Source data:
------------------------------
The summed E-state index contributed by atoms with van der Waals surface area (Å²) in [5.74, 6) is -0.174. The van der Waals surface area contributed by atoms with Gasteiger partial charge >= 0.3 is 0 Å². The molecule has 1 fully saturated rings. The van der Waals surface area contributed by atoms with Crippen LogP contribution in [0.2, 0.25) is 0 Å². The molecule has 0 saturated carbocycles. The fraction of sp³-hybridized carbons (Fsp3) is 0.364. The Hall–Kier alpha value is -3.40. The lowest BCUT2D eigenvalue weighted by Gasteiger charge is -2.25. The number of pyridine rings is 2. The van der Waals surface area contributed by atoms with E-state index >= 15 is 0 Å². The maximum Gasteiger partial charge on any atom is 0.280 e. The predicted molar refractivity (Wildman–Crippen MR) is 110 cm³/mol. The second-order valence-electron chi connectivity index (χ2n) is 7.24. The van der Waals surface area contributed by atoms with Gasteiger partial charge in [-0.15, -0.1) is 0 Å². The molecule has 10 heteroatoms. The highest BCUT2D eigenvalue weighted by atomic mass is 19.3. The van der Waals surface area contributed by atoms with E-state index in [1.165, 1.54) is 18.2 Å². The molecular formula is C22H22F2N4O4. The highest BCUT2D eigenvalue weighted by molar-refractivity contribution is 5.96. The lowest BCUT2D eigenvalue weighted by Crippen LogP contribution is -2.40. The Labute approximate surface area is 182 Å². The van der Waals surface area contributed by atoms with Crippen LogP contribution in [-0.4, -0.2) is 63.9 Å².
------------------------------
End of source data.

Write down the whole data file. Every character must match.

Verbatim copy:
The summed E-state index contributed by atoms with van der Waals surface area (Å²) in [5.74, 6) is -0.174. The van der Waals surface area contributed by atoms with Gasteiger partial charge >= 0.3 is 0 Å². The molecule has 1 fully saturated rings. The van der Waals surface area contributed by atoms with Crippen LogP contribution in [0.2, 0.25) is 0 Å². The molecule has 0 saturated carbocycles. The fraction of sp³-hybridized carbons (Fsp3) is 0.364. The Hall–Kier alpha value is -3.40. The lowest BCUT2D eigenvalue weighted by Gasteiger charge is -2.25. The number of pyridine rings is 2. The van der Waals surface area contributed by atoms with E-state index >= 15 is 0 Å². The maximum Gasteiger partial charge on any atom is 0.280 e. The predicted molar refractivity (Wildman–Crippen MR) is 110 cm³/mol. The second-order valence-electron chi connectivity index (χ2n) is 7.24. The van der Waals surface area contributed by atoms with Gasteiger partial charge in [-0.15, -0.1) is 0 Å². The molecule has 10 heteroatoms. The highest BCUT2D eigenvalue weighted by atomic mass is 19.3. The van der Waals surface area contributed by atoms with E-state index in [1.165, 1.54) is 18.2 Å². The molecular formula is C22H22F2N4O4. The highest BCUT2D eigenvalue weighted by molar-refractivity contribution is 5.96. The lowest BCUT2D eigenvalue weighted by Crippen LogP contribution is -2.40. The Labute approximate surface area is 182 Å². The van der Waals surface area contributed by atoms with Crippen LogP contribution in [-0.4, -0.2) is 63.9 Å².